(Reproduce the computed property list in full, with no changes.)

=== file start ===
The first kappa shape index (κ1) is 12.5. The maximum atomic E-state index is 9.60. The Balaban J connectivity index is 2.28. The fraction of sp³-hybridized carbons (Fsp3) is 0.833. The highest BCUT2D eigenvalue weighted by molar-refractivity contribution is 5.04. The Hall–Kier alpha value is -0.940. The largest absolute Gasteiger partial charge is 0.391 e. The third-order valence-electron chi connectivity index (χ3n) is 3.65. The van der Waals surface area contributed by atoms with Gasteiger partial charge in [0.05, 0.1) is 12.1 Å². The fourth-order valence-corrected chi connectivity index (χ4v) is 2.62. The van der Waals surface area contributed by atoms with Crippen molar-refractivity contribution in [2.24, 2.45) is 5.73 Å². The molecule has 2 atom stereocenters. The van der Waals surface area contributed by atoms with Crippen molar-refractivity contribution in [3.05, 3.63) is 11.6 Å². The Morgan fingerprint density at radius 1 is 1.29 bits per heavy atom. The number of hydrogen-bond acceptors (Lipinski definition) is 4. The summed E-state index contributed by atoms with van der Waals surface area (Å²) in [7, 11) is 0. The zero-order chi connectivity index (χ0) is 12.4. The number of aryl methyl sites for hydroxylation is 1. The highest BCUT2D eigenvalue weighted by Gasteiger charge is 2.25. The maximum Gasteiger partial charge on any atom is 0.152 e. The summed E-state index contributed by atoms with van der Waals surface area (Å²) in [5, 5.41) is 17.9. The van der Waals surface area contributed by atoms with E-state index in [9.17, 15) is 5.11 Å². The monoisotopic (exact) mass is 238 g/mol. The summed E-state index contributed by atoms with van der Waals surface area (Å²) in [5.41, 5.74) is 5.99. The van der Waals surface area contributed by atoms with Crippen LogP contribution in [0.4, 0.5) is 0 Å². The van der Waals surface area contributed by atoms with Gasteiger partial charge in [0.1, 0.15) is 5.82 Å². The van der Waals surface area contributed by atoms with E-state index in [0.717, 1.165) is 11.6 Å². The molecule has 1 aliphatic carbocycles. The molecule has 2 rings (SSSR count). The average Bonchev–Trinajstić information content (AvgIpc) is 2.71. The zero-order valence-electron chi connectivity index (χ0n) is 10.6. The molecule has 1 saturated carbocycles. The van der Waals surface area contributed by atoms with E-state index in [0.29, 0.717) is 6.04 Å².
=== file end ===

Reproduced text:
The first kappa shape index (κ1) is 12.5. The maximum atomic E-state index is 9.60. The Balaban J connectivity index is 2.28. The fraction of sp³-hybridized carbons (Fsp3) is 0.833. The highest BCUT2D eigenvalue weighted by molar-refractivity contribution is 5.04. The Hall–Kier alpha value is -0.940. The largest absolute Gasteiger partial charge is 0.391 e. The third-order valence-electron chi connectivity index (χ3n) is 3.65. The van der Waals surface area contributed by atoms with Gasteiger partial charge in [0.05, 0.1) is 12.1 Å². The fourth-order valence-corrected chi connectivity index (χ4v) is 2.62. The van der Waals surface area contributed by atoms with Crippen molar-refractivity contribution in [2.24, 2.45) is 5.73 Å². The molecule has 2 atom stereocenters. The van der Waals surface area contributed by atoms with Crippen molar-refractivity contribution in [3.05, 3.63) is 11.6 Å². The Morgan fingerprint density at radius 1 is 1.29 bits per heavy atom. The number of hydrogen-bond acceptors (Lipinski definition) is 4. The summed E-state index contributed by atoms with van der Waals surface area (Å²) in [7, 11) is 0. The zero-order chi connectivity index (χ0) is 12.4. The number of aryl methyl sites for hydroxylation is 1. The highest BCUT2D eigenvalue weighted by Gasteiger charge is 2.25. The maximum Gasteiger partial charge on any atom is 0.152 e. The summed E-state index contributed by atoms with van der Waals surface area (Å²) in [5, 5.41) is 17.9. The van der Waals surface area contributed by atoms with E-state index in [9.17, 15) is 5.11 Å². The monoisotopic (exact) mass is 238 g/mol. The summed E-state index contributed by atoms with van der Waals surface area (Å²) in [5.41, 5.74) is 5.99. The van der Waals surface area contributed by atoms with Crippen LogP contribution in [0.4, 0.5) is 0 Å². The van der Waals surface area contributed by atoms with Gasteiger partial charge in [0.1, 0.15) is 5.82 Å². The van der Waals surface area contributed by atoms with E-state index in [0.717, 1.165) is 11.6 Å². The molecule has 1 aliphatic carbocycles. The molecule has 2 rings (SSSR count). The average Bonchev–Trinajstić information content (AvgIpc) is 2.71. The zero-order valence-electron chi connectivity index (χ0n) is 10.6. The molecule has 1 saturated carbocycles. The van der Waals surface area contributed by atoms with E-state index in [0.29, 0.717) is 6.04 Å².